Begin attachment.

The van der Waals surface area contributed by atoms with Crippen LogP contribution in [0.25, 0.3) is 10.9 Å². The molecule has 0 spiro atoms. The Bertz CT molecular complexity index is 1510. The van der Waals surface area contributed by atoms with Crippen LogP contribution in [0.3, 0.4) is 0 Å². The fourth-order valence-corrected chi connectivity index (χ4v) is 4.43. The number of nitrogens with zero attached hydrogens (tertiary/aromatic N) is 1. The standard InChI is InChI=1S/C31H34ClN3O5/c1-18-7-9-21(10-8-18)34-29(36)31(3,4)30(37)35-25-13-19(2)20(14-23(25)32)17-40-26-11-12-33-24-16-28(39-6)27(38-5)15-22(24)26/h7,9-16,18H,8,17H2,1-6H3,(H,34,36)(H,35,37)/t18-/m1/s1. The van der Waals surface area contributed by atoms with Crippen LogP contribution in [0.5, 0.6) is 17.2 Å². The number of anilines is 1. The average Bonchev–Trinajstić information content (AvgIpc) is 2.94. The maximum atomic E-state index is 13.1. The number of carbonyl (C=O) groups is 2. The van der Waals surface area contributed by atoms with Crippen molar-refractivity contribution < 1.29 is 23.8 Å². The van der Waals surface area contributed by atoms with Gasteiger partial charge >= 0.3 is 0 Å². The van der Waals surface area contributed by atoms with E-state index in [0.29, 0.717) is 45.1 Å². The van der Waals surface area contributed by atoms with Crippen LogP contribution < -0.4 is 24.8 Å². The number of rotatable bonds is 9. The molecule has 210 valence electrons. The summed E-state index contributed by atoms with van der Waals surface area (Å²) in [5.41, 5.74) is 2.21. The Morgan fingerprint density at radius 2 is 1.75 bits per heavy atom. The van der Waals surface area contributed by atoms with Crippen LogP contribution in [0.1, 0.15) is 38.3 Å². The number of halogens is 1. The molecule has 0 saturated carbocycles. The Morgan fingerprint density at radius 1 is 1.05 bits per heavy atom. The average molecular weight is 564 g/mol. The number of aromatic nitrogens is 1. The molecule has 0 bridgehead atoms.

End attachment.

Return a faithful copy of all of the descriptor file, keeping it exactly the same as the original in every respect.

The van der Waals surface area contributed by atoms with Crippen LogP contribution in [0.25, 0.3) is 10.9 Å². The molecule has 0 spiro atoms. The Bertz CT molecular complexity index is 1510. The van der Waals surface area contributed by atoms with Crippen LogP contribution in [0.3, 0.4) is 0 Å². The fourth-order valence-corrected chi connectivity index (χ4v) is 4.43. The number of nitrogens with zero attached hydrogens (tertiary/aromatic N) is 1. The standard InChI is InChI=1S/C31H34ClN3O5/c1-18-7-9-21(10-8-18)34-29(36)31(3,4)30(37)35-25-13-19(2)20(14-23(25)32)17-40-26-11-12-33-24-16-28(39-6)27(38-5)15-22(24)26/h7,9-16,18H,8,17H2,1-6H3,(H,34,36)(H,35,37)/t18-/m1/s1. The van der Waals surface area contributed by atoms with Crippen LogP contribution in [0.5, 0.6) is 17.2 Å². The number of anilines is 1. The average Bonchev–Trinajstić information content (AvgIpc) is 2.94. The maximum atomic E-state index is 13.1. The number of carbonyl (C=O) groups is 2. The van der Waals surface area contributed by atoms with Crippen molar-refractivity contribution < 1.29 is 23.8 Å². The van der Waals surface area contributed by atoms with Gasteiger partial charge >= 0.3 is 0 Å². The van der Waals surface area contributed by atoms with E-state index in [0.29, 0.717) is 45.1 Å². The van der Waals surface area contributed by atoms with Crippen LogP contribution < -0.4 is 24.8 Å². The number of rotatable bonds is 9. The molecule has 210 valence electrons. The summed E-state index contributed by atoms with van der Waals surface area (Å²) in [5.41, 5.74) is 2.21. The Morgan fingerprint density at radius 2 is 1.75 bits per heavy atom. The van der Waals surface area contributed by atoms with Crippen LogP contribution in [0.1, 0.15) is 38.3 Å². The number of halogens is 1. The molecule has 0 saturated carbocycles. The Morgan fingerprint density at radius 1 is 1.05 bits per heavy atom. The average molecular weight is 564 g/mol. The number of aromatic nitrogens is 1. The molecule has 0 bridgehead atoms.